Zambia Police Service Victim Support Unit (VSU) national coordinator senior superintendent Meamui Mubita says there is need for the police to instill confidence in the public to create an enabling environment for them to report cases of Sexual and Gender Based Violence (SGBV).

And Mubita says SGBV cases are under-reported despite a rise in the number by the police in the first and second quarters of 2019.

Speaking during the NGOCC SGBV indaba, Wednesday, Mubita lamented that there were still high levels of SGBV cases that went unreported because some victims were not willing to report to the police as the crimes usually happened within family circles.

“People ask that despite stiffening the punishment for sexual offenders, why is it then that…men are still defiling children? Of course, we have women, very few, statistically, who also defile boys as well. But why, then, are people continuing? It’s because it’s a hidden crime! Usually, they (perpetrators) think they can get away with it by the threats they issue to the children and the distortions in evidence. And, usually, sometimes it’s because of misinformation of the embarrassment brought about by these offences; people take long to disclose. So, as police, we need to continuously instill confidence in the public by creating an enabling environment…so that they are able to report without fear or shame,” Mubita said.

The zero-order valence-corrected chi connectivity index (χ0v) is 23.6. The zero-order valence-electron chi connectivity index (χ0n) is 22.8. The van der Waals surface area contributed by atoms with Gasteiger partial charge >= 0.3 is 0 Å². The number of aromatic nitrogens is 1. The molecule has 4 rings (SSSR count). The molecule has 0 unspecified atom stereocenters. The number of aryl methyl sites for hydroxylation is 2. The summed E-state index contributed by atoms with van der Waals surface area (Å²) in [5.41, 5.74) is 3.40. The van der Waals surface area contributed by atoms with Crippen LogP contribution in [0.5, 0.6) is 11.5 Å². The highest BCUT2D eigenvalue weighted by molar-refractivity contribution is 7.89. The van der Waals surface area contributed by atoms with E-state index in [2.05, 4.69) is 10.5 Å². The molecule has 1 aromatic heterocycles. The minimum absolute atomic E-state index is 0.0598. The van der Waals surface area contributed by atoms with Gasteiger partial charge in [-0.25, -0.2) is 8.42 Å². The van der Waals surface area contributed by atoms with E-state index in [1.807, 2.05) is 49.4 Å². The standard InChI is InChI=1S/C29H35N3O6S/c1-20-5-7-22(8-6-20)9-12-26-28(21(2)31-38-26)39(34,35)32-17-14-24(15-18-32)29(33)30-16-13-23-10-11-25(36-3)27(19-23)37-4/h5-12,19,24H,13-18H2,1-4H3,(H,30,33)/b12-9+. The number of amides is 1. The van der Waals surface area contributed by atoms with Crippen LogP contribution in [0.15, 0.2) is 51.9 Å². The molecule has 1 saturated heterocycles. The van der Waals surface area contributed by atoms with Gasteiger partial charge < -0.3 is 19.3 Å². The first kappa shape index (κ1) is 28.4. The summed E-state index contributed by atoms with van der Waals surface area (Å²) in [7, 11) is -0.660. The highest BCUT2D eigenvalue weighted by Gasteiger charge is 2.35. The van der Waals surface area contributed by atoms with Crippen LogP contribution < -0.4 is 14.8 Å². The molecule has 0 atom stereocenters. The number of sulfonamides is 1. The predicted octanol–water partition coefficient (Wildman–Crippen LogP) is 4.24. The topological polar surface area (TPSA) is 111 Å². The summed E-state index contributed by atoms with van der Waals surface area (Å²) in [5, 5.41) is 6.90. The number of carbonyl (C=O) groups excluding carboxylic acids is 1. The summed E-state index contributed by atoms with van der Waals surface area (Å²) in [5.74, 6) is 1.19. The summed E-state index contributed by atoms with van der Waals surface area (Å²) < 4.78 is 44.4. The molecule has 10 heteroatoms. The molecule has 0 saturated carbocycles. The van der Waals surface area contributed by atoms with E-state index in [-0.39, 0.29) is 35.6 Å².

“We know even as police officers that GBV is under-reported for various reasons. You know that GBV usually occurs within families and usually when it occurs, people are not willing from the onset to report. Other people are willing to report, but others prefer to be compensated outside the criminal justice system. We know it usually happens in privacy and it’s a hidden crime.”

She bemoaned the high levels of withdrawn SGBV cases at police stations or courts of law due to lack of support structures for the victims.

“Fighting GBV can be a dilemma, it’s like you are trying to draw water in a washing basket, you are fighting and there are all these barriers, factors that make us at the end of the day just successfully prosecute only a few cases. Few victims are aware of their rights and how to seek legal redress. Court processes are known to be lengthy and procedures appear difficult and expensive! Some cases are not taken to court as a result of lack of evidence. Most cases are withdrawn at the police stations or courts of law due to lack of support structures to the victims, while others are withdrawn because they occur within the families,” said Mubita.

“Preliminary data shows we have 5,586 reported cases at the moment, this is after the second quarter of 2019. If you look at the data, the number of GBV cases is increasing at an alarming level in the country as can be seen from the reported cases captured in the statistics. The highest number of these reports is along the line of rail, which is why we are now moving away from that and trying to capture data from areas like Eastern and Western provinces of the country.”